Bees, butterflies, hummingbirds, beetles, flies and bats — these are some of the animals making pollination happen along the living, green corridor that is the Bloomingdale Trail.
But what exactly does pollination mean? Simply defined, pollination is the transfer of pollen, a fine yellow or white substance, from the male to female flower parts on a plant.
Pollination is extremely important to many layers of life on our planet. More than 150 of our common food crops (from apples to zucchini and almonds to watermelon) rely on pollinators to move pollen among the flowers. This transfer of pollen facilitates fertilization, which ultimately results in the development of fruits and seeds.
Pollination isn’t just about food for people, and it doesn’t just happen on the Bloomingdale Trail. All over the world it ensures the continued existence of millions of species of plants and all the species that rely on them.
Most pollinators are quiet and small and they could easily be taken for granted, but they are key players in a process that’s essential to life on earth. Providing habitats for our pollinators is important to the web of life — and the Bloomingdale Trail is part of this delicate and beautiful cycle.
This Month’s Featured Pollinator: The Monarch Butterfly
An important symbiotic relationship exists between Monarch butterflies and native Milkweed plants, which grow on the Bloomingdale Trail. The graceful orange, black and white monarch butterflies enjoy the nectar from the Milkweed flowers and help to pollinate the plants.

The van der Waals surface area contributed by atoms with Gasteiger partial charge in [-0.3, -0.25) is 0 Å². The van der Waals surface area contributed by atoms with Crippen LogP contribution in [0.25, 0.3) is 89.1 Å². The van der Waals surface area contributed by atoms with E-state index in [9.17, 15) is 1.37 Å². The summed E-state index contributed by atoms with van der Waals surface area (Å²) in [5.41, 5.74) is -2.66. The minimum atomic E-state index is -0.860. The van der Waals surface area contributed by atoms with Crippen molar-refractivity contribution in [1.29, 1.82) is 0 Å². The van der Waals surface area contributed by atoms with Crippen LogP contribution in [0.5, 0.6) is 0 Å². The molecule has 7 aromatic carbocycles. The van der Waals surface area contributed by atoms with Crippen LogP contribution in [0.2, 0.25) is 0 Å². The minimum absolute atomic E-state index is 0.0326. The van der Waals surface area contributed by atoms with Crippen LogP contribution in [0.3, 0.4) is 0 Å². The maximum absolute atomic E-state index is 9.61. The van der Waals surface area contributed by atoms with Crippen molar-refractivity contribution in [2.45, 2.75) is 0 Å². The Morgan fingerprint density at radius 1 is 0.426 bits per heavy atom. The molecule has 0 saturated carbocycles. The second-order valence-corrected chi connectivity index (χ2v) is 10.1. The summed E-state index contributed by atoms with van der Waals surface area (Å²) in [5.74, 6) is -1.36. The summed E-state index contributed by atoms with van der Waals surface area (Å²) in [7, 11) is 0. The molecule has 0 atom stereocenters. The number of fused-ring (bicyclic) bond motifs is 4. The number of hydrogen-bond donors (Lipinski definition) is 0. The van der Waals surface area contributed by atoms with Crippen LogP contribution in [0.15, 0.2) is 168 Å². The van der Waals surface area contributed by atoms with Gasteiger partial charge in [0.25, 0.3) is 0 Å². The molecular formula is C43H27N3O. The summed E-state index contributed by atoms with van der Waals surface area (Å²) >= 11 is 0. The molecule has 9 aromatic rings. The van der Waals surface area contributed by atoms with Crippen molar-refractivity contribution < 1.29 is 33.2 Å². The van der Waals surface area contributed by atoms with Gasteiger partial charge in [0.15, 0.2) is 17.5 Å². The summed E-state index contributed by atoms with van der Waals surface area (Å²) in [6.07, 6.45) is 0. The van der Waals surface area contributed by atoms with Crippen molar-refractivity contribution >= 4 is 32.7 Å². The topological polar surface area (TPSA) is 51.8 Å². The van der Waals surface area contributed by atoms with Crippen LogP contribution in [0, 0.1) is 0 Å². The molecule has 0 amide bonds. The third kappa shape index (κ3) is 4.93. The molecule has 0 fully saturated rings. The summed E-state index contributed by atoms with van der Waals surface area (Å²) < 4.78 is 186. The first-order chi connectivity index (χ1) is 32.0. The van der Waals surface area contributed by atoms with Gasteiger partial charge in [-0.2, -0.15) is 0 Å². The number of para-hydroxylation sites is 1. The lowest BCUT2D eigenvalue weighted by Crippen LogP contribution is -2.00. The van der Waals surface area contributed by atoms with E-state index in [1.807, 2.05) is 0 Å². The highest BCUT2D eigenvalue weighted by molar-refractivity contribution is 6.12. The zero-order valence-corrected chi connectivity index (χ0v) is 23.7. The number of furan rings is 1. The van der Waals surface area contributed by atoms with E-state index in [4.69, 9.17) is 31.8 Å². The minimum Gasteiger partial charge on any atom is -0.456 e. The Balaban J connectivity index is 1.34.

The successful pollination allows the milkweed to thrive and provide both food and a “nursery” for future monarchs, with the females laying their eggs (larvae) on the undersides of the Milkweed leaves, which they find by using visual and chemical clues. Their larvae become striped caterpillars that feed exclusively on the leaves of the Milkweed plant as they develop.
In fact, the caterpillars are pretty much Milkweed-eating machines, spending much of their time and energy chomping on the leaves to capture the nutrients needed to make the final transformation into the adult Monarch butterfly.
Without the milkweed plants, the caterpillars cannot complete their life cycle, so it’s important to have them growing in our communities. There are several dozen species of milkweed native to North America – on the trail you will find Ascelpias tuberosa (with bright orange flowers) and Asclepias purpurascens (with pale pinkish-purple flowers) both of which support Monarch populations.
If you would like to find out more about planting Milkweed in your own garden, check out the Illinois Monarch Project.